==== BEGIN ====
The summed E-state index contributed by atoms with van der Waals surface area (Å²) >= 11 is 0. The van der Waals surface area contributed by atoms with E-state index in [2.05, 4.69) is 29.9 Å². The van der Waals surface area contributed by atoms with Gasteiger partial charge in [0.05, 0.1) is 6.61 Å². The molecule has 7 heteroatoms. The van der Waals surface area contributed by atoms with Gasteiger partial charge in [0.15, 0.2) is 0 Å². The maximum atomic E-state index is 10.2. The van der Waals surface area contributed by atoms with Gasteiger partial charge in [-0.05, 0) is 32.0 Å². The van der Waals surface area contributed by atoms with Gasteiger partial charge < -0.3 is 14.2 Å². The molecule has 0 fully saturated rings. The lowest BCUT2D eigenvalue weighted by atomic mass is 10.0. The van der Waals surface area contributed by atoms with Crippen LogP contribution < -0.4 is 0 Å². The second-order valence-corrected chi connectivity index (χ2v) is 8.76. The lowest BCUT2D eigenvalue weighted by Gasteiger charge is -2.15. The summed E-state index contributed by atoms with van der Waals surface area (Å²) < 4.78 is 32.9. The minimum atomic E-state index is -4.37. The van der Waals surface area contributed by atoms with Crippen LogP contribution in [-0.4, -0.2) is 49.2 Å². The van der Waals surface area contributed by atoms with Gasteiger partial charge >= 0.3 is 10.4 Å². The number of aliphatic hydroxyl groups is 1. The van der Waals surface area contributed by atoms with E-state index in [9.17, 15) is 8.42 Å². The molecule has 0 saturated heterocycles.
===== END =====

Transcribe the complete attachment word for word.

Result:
The summed E-state index contributed by atoms with van der Waals surface area (Å²) >= 11 is 0. The van der Waals surface area contributed by atoms with E-state index in [2.05, 4.69) is 29.9 Å². The van der Waals surface area contributed by atoms with Gasteiger partial charge in [0.05, 0.1) is 6.61 Å². The molecule has 7 heteroatoms. The van der Waals surface area contributed by atoms with Gasteiger partial charge in [0.15, 0.2) is 0 Å². The maximum atomic E-state index is 10.2. The van der Waals surface area contributed by atoms with Gasteiger partial charge in [-0.05, 0) is 32.0 Å². The van der Waals surface area contributed by atoms with Gasteiger partial charge < -0.3 is 14.2 Å². The molecule has 0 fully saturated rings. The lowest BCUT2D eigenvalue weighted by atomic mass is 10.0. The van der Waals surface area contributed by atoms with Crippen LogP contribution < -0.4 is 0 Å². The second-order valence-corrected chi connectivity index (χ2v) is 8.76. The lowest BCUT2D eigenvalue weighted by Gasteiger charge is -2.15. The summed E-state index contributed by atoms with van der Waals surface area (Å²) < 4.78 is 32.9. The minimum atomic E-state index is -4.37. The van der Waals surface area contributed by atoms with Crippen LogP contribution in [-0.4, -0.2) is 49.2 Å². The van der Waals surface area contributed by atoms with Gasteiger partial charge >= 0.3 is 10.4 Å². The number of aliphatic hydroxyl groups is 1. The van der Waals surface area contributed by atoms with E-state index in [9.17, 15) is 8.42 Å². The molecule has 0 saturated heterocycles.